Harrison Smith knew getting a phone call during the 2020 Major League Baseball draft would be a longshot.
The pitching skills are there. But the Mount Pleasant native bounced around throughout in his collegiate career, including a year each at South Carolina and USC Lancaster, and the 2018 and 2019 seasons at High Point.
“I was looking to have a strong season this year and hopefully enter the draft,” said Smith, who led Wando to a state championship in 2015.
He was off to a good start this spring, posting a 3-1 record with a team-best 3.09 ERA. Then the coronavirus ended the season.
Smith recalls the moment he and his teammates learned that their season was over. They were holding practice on the field when they received the news. Over the next hour or so, emotions ran high in the dugout as the players consoled each other
“Conference play was just about to start and so we were really gearing up for the competition in the Big South,” Smith said. “Then we got the news. It was a pretty sad day.”
For Smith, the abrupt end to the season also brought an end to his collegiate career. He could exercise an extra year of eligibility under a recent NCAA ruling, but the Lowcountry native has decided against it.
Next month, he’ll receive his MBA from High Point and then put his degree to work for him.
Smith says there are no regrets because he’s given his all to baseball.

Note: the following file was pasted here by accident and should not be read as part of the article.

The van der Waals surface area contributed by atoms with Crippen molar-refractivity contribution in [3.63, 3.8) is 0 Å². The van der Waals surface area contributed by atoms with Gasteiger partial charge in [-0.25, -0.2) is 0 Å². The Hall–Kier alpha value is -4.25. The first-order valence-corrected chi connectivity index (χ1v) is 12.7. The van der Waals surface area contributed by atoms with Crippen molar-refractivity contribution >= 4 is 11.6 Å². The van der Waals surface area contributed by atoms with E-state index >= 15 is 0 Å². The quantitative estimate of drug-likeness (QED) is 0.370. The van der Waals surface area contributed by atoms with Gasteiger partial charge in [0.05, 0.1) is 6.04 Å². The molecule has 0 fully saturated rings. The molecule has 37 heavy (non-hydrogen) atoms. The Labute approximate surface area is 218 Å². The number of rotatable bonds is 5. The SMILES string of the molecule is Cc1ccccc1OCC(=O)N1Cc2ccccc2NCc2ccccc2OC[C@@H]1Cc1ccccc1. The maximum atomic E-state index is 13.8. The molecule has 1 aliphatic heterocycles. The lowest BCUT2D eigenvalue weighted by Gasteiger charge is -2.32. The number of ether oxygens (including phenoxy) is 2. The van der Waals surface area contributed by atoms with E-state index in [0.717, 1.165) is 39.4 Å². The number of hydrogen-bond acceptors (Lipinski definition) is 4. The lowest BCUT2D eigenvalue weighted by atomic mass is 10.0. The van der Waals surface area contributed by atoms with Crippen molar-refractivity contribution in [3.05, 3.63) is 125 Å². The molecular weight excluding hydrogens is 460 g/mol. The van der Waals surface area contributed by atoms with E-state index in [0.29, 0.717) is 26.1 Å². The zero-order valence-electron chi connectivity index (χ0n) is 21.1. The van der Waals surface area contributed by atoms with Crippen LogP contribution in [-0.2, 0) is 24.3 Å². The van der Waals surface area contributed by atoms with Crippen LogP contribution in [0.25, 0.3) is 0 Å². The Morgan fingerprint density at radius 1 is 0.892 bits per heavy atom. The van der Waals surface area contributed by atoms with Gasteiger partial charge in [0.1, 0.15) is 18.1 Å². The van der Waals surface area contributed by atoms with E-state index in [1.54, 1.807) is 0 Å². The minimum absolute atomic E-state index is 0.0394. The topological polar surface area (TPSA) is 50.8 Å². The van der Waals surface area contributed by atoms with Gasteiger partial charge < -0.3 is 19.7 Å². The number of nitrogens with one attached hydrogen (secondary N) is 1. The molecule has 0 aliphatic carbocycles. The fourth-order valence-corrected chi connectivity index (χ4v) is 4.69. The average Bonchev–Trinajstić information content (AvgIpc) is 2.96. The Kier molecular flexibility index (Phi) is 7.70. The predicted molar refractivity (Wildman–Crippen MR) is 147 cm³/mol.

But Craig Cozart, head baseball coach at High Point, feels differently about the situation. He saw Smith improve each of the past three years, including last year when the pitcher posted the second-best ERA in the Big South and earned second-team all-conference honors.
Even better than his skills on the mound is his character, Cozart said about his star pitcher. Smith had really embraced his leadership role and approached every game with enthusiasm.
“He treated every day out there like it was the greatest day of his life,” Cozart. “Harrison is a special young man and we could see how he was really reaching his potential.”
Smith says that approach to the game was something he learned at Wando. On May 19, it will be the five-year anniversary of his Warriors clinching the state title.
That championship game against J.L. Mann, he threw all seven innings and retired eight of the last nine batters in the 6-4 victory.
“At Wando, I learned to have fun out there,” he said. “Playing baseball there and in college have been the best moments of my life. I got to live my dream.”
His playing days may be over, but not his love for the game.